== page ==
Unless you’ve undertaken holistic financial planning that includes tax-friendly retirement income distribution planning modeled for the sunset of current tax laws in 2025, and then know for a fact you’re going to be in the lowest tax bracket in retirement, here are several other tax-friendly ideas to consider:
Maximize annual contributions to ROTH IRAs.
A Roth comes in two flavors: Contributory and conversion. People tend to mix them up. So, let’s start with the smarter, more handsome sibling of the traditional IRA: The contributory Roth IRA. Roth accounts overall offer tax-free growth and most important: Tax free withdrawals.
The annual contribution limit per individual is $6,000 for 2019; $7,000 if you’re 50 or older. Roth IRA contribution levels phase out based on household adjusted gross income. For example, if your filing status is married filing jointly and modified adjusted gross income is less than $193,000, you may contribute up to the limit. Once MAGI is greater than $193,000 but less than $203,000, contribution levels are reduced. Based on the generous AGI phaseout levels, most wage earners will have no excuse and should be able to fund Roth IRAs every year.
Since Roth IRAs are funded with after-tax dollars obviously, a current tax deduction is not available (remember my commentary about focusing on taxes tomorrow vs. taxes today?). After a five-year period, which begins January 1st of the year a contribution is made, earnings may be distributed 100% tax free. If younger than 59 1/2, unfortunately, a 10% premature distribution penalty applies to withdrawn earnings.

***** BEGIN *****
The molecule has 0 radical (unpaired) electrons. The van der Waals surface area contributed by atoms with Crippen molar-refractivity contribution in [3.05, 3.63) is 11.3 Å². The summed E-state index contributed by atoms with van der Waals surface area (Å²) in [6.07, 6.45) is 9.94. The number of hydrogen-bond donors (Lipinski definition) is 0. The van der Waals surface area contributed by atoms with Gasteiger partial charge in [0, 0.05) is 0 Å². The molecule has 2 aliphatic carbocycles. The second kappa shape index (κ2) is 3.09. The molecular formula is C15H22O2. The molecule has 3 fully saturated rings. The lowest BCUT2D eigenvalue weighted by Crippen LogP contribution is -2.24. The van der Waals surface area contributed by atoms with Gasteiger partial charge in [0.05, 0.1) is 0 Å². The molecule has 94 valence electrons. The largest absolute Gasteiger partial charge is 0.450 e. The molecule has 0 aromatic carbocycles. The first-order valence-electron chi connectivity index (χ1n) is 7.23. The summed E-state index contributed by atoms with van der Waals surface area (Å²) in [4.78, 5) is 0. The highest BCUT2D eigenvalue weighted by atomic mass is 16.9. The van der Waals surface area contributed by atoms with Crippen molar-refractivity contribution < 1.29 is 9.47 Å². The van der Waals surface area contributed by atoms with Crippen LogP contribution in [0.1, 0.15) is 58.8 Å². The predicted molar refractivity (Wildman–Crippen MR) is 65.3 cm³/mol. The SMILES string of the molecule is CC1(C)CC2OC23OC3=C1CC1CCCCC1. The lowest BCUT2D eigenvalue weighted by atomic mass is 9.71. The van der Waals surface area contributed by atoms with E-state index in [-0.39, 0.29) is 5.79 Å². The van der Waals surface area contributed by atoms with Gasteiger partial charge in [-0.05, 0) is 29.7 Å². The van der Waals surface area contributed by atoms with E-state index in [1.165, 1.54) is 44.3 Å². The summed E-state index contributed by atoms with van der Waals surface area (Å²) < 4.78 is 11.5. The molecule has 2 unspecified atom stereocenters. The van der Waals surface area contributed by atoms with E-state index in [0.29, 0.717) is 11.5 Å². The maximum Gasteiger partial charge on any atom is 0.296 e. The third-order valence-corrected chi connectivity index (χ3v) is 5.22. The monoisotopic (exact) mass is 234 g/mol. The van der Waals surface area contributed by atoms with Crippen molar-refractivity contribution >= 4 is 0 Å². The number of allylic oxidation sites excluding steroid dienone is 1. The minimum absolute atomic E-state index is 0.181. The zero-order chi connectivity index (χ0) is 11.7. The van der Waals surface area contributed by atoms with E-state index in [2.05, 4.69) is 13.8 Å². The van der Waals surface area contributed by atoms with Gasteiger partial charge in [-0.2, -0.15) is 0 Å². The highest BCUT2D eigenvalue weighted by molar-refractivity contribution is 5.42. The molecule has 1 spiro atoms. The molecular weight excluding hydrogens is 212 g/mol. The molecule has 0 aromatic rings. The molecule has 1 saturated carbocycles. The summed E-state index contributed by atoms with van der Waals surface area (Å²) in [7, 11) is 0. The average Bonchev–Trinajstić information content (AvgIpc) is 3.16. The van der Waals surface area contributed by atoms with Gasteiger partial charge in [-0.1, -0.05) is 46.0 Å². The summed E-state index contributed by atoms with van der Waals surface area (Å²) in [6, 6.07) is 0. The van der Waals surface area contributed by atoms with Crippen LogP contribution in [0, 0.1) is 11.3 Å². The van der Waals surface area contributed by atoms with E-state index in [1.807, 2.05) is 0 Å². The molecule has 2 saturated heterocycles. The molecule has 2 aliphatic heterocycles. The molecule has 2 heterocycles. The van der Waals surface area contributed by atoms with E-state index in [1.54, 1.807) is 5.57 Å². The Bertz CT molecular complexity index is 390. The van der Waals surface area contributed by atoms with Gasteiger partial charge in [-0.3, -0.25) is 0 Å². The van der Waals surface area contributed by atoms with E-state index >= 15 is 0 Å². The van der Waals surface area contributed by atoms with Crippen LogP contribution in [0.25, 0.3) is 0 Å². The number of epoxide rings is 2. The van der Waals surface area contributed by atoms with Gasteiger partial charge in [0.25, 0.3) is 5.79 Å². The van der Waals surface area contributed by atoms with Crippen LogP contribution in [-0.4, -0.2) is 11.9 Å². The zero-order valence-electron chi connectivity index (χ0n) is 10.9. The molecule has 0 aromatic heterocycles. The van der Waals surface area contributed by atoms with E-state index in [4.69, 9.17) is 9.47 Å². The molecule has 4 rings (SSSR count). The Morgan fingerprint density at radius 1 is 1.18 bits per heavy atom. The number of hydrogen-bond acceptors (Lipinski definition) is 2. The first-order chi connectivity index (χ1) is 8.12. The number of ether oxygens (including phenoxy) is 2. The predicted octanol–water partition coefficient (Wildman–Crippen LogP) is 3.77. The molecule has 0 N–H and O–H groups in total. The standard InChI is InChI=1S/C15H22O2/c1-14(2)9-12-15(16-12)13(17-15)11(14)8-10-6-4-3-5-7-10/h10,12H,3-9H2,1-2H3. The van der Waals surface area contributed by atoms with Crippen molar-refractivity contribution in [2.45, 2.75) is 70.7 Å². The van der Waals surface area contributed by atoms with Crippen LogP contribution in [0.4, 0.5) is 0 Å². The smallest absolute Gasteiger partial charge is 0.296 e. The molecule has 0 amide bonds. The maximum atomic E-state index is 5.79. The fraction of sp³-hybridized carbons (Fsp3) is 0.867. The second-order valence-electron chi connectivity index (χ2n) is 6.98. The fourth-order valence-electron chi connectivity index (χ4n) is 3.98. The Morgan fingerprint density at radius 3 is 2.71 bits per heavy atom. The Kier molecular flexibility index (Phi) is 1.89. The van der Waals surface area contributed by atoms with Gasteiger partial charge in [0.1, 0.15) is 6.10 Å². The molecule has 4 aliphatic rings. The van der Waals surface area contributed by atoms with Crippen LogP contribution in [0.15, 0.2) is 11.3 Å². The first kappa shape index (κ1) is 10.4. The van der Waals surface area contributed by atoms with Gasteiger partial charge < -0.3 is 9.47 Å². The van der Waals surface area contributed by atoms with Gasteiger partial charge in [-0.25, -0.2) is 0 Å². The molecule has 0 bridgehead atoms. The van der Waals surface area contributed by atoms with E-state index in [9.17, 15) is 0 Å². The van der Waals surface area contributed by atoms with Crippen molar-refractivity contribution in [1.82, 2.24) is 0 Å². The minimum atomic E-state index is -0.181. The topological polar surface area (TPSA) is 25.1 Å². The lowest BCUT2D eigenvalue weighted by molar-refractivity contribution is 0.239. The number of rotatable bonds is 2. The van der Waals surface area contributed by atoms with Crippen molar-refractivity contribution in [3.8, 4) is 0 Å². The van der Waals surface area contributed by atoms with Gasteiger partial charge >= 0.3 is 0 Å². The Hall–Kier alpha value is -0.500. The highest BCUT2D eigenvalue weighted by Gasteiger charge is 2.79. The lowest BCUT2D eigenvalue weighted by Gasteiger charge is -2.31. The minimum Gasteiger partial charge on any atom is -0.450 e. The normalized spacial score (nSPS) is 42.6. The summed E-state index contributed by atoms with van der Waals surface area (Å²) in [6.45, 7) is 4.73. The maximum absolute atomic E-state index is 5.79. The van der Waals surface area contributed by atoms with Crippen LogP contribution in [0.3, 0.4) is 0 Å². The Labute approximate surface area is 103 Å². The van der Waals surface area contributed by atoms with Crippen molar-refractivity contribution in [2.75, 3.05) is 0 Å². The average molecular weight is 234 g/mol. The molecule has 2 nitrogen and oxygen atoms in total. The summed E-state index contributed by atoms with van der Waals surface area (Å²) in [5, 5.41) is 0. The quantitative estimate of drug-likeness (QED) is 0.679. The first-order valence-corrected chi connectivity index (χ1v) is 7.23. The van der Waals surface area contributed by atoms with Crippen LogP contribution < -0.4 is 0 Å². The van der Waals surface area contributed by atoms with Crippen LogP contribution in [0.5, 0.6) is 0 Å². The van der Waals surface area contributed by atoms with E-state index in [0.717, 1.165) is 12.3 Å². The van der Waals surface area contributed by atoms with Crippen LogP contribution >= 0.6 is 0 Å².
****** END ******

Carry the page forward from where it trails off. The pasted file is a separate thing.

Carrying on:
Contributions, which are after-tax, may be withdrawn at any time without taxes or penalties. For many investors, the five-year waiting period for earnings is a quick walk in the park as funds should be considered long-term for retirement.
Keep in mind, a Roth IRA is not subject to required minimum distribution rules where at 70 1/2, distributions from traditional retirement accounts must begin or a retiree may face a draconian 50% penalty on the amount that should have been withdrawn.
Another benefit to Roth IRAs and Roth 401(k) options: Withdrawals are not included in the provisional income formula used to tax Social Security; distributions will not add to income that may generate Medicare IRMAA surcharges.
Keep this in mind if you follow a Pay Yourself First strategy: In almost every case a Roth is a better choice. I’m not concerned about your current tax bracket; nor am I worried about your possible tax bracket in retirement. I do care about how you’re going to gain more consumption dollars in retirement and the impact of taxation on Social Security benefits.
John Beshears a behavioral economist and assistant professor of business administration at Harvard Business School in a study – “Does Front-Loading Taxation Increase Savings?: Evidence from Roth 401k Introductions,” along with co-authors, outlines that plan participants who place their retirement savings on auto-pilot and direct a percentage of gross income, say 10%, into a Roth vs. a traditional pre-tax 401k, will wind up with more dollars to spend in retirement.